Bears rescued on International Nurses Day named in honour of famous nurses from history

14 May 2020

On Tuesday 12 May our rescue team was called to a bile farm which was part of a restaurant in V?nh Yên city just north of Hanoi, Vietnam. We had been informed by the forest protection department that the farmer who had been keeping the two bears thought one was male and one female. We had conflicting reports about how long the bears had been on the farm but we were fairly sure that they had been held captive for at least 15 years.

Our team started to come up with ideas for possible names for the bears which would honour and appreciate all of the medical professionals around the world who are helping us all through this most difficult time, especially nurses. The first names that were considered were Florence and Walt, after Florence Nightingale, and Walt after Walt Witman.

Florence Nightingale was a British social reformer who was born in Italy but rose to prominence training nurses during the Crimean War and became known as the founder of modern nursing. Walt Witman was an American poet who served as a nurse in the American civil war to eradicate slavery.

The team at the rescue assessed the situation on site. The bears appeared relatively calm, perhaps because in addition to being farmed for their bile they were used as an attraction for the roadside restaurant. However, despite outwardly appearing calm, it wasn’t going to be possible to attach our transport cages to the farm cages to safely allow for a conscious transfer, so it was decided that the bears would be anaesthetised to get them out.

Unlock Florence's cageTeam brings Florence out of cage

When the rescue team brought out the first bear which had been reported prior to arrival to be male, they discovered that she was in fact female. So instead of calling the bear Walt it was decided to name her Clara after Clarissa Barton, a pioneering American nurse and civil rights advocate who founded the American Red Cross.

Kelly does health check for Clara

The farmer who was giving up the bears said that he had been regularly extracting bile but had done it less frequently in recent years as demand has fallen and the price has dropped. The farmer also said that he had begun to find it difficult to watch when the bile was extracted. He said he had turned down offers to sell the bears to others who wanted to kill the bears for their gall bladders and bones. We also discovered from glimpsing some old official paperwork that the bears had been held captive since they were 8 kilogram cubs in the year 2000. It was hard to believe that these two stoic bears had spent two whole decades in such limited confinement.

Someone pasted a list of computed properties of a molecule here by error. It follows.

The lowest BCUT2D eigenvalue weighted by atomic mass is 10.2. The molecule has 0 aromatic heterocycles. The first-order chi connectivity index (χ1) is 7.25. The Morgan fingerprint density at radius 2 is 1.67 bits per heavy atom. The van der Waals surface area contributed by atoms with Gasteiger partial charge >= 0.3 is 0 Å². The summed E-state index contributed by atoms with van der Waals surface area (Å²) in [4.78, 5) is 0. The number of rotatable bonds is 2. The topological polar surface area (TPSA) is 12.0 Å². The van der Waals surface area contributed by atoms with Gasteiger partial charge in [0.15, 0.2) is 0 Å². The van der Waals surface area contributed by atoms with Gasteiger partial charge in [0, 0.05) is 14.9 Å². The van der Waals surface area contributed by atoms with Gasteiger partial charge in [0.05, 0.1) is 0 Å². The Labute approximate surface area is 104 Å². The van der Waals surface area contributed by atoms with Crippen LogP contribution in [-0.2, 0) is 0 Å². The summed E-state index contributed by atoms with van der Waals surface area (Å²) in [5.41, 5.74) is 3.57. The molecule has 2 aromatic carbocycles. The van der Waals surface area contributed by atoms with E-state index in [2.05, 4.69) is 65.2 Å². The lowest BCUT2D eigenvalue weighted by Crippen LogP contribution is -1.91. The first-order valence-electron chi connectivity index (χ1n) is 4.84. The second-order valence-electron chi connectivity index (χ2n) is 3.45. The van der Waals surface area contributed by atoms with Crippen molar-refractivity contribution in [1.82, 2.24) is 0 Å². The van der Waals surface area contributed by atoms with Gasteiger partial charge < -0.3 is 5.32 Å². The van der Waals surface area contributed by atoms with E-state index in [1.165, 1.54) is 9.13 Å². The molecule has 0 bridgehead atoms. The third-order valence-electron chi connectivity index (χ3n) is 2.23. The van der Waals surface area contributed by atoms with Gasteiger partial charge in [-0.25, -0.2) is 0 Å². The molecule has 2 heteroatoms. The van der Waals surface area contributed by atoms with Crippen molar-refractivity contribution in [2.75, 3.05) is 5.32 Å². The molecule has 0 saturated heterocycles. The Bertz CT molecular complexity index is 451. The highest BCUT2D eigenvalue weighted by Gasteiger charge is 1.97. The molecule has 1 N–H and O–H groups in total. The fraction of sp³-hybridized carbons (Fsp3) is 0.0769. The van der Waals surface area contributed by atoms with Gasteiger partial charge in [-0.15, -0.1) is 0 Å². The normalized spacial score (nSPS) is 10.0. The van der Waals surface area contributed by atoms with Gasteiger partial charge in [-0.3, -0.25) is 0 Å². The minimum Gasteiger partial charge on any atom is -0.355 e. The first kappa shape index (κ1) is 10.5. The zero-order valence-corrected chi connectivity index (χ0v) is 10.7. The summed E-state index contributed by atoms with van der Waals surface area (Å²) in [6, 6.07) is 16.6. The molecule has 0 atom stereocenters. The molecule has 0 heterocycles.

Then Florence was removed from her cage and given a brief health check before being loaded into the Animals Asia transport truck alongside Clara. Florence showed some signs of skin irritation and has some bald patches, and both bears look a bit thinner than they should be. In addition both bears were showing signs of needing dental work. Vet Surgeon Rachel Sanki sat alongside the bears for their journey to the Vietnam Bear Rescue Centre, leaving behind two empty cages.

Florence and Clara were soon united with the 185 bears already lovingly cared for at our Vietnam sanctuary. They are now housed in our quarantine area separately from recent arrivals Alice, Ban and James. Clara and Florence will spend the next 45 days adjusting to their new diets, new enrichment and new carers before they are introduced to their new den space and enclosures.

Clara is moved onto the truck 2

Bear and Vet Team Director Heidi Quine who was on the rescue said:

“These two sweet bears have been through a lot and obviously need lots of care and love to rehabilitate them. They’ve spent two decades in terrible conditions and we’re just learning about the physical and emotional trauma they’ve suffered. We’re really happy that the farmer had a change of heart, one that is indicative of a broader change happening in the minority of people who contribute to this industry or still keep bears captive here in Vietnam. The industry is coming to an end here as public opinion changes and demand for this cruel product dries up.

“We’re so pleased to have Florence and Clara with us. It feels like the stars aligning as we only discovered after the rescue that it was International Nurses Day and Florence Nightingale’s 200th birthday. I can’t think of a more fitting tribute, during this time when we’re all being reminded of the incalculable value of care and kindness in action.”

Please help give Florence and Clara a new life full of love and kindness.


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